Blue Utopia Blog

Website Battle: HRC or DJT?

Thu, Jun 23, 2016 - 05:30 PM

A couple of months ago (back when the 2016 field was more full), Jim Saska at Slate wrote an article called "The Presidential Campaign Websites Are Terrible". In it he compared all the presidential websites, outlining why most of them were very bad – except for Donald Trumps actually.  No, I’m not kidding and among the salient points were the following:

Issues pages.  Where Hillary’s was a long list of links to respective issues pages that were themselves long text-heavy issue positions, Donald’s was a collection of video-centric statements on the issues – displayed in order of relevance. 

Intercepting Splash Pages.  Most, including Hillary, used annoying intercepting splash pages that asked the visitor to take action before going to the website.  These are a bad UX practice and annoying to visitors.  Trump, by the way, did not and currently does not use splash pages.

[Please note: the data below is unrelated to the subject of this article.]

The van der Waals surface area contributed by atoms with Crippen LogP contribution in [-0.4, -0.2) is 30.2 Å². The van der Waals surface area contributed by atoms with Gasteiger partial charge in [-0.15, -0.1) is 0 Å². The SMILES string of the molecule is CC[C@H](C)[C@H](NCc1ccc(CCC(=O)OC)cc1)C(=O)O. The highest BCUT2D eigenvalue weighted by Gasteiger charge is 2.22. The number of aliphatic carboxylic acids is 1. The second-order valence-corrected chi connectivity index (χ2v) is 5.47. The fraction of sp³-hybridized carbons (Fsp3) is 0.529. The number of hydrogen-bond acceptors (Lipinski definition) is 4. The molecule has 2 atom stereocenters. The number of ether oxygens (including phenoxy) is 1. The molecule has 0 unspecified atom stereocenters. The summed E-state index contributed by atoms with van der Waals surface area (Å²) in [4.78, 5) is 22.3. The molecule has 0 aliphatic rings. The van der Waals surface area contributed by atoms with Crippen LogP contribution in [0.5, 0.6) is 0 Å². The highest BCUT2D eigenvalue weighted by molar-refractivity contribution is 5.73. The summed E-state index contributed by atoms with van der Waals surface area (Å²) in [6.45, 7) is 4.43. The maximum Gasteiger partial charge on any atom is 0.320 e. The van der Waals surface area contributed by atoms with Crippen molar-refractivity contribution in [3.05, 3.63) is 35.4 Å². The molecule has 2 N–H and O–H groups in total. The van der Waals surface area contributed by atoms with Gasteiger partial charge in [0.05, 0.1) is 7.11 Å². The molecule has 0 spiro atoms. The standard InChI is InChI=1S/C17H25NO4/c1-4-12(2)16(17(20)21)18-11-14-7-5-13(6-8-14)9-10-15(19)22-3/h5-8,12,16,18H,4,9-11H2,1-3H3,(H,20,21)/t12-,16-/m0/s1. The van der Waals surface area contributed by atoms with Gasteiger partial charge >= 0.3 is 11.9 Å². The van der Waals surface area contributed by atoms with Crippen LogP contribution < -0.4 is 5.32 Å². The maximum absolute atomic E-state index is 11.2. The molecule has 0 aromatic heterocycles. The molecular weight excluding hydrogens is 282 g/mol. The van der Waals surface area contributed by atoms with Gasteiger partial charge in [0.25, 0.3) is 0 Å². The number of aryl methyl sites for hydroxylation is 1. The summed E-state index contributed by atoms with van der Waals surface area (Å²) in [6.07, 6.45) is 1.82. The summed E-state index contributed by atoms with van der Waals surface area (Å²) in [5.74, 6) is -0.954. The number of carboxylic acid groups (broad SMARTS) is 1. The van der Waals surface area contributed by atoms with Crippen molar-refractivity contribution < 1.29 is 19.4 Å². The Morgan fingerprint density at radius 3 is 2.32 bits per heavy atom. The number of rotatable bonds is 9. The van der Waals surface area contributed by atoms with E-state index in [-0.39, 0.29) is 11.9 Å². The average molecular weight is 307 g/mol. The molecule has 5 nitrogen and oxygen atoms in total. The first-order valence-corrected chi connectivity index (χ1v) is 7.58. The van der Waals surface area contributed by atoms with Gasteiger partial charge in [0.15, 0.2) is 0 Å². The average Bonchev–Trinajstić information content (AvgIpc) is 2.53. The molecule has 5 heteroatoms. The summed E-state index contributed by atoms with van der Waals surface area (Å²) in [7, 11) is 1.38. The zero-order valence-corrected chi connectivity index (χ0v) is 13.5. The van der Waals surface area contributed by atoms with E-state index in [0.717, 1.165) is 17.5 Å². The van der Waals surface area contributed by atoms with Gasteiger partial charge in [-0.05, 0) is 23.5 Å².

First, about issue pages and really about your approach to content in general, there is something more fundamental about his point.  It goes to what the scope of your website should be.  About what your audience needs and wants and about the changing landscape of online. 

Back when websites were starting their ascent to a mandatory campaign tool, they were the only real source of online information and engagement.  Over the years, the scope of a standard website began to grow – blogs (thanks, Howard), video, news, social feeds, events, sign-up, petitions, letters-to-editor, etc – the barrage of information and engagement options just kept growing.   

What’s changed is that today, there are a plethora of online properties on which to engage and build an audience.  As such, your website should perform as though it’s a piece of that puzzle, not the aggregator of all possible content and engagement options.

Also in the past few years, content consumption patterns have really changed. We’re consuming more content, in smaller chunks, and more rich media, particularly videos.  Unlike HRC’s website, DJT’s website reflects this changing reality.  The undercurrent of Jim’s point is that HRC’s website is a bit of a data dump.  DJT’s is a well-crafted marketing communications tool.    

Regarding splash pages, I wrote about splash pages here.  They are a bad practice.  There are times to use them but these instances are limited.  I won’t re-write about splash pages, other than to say stop it!         

Posted by Trace Anderson,

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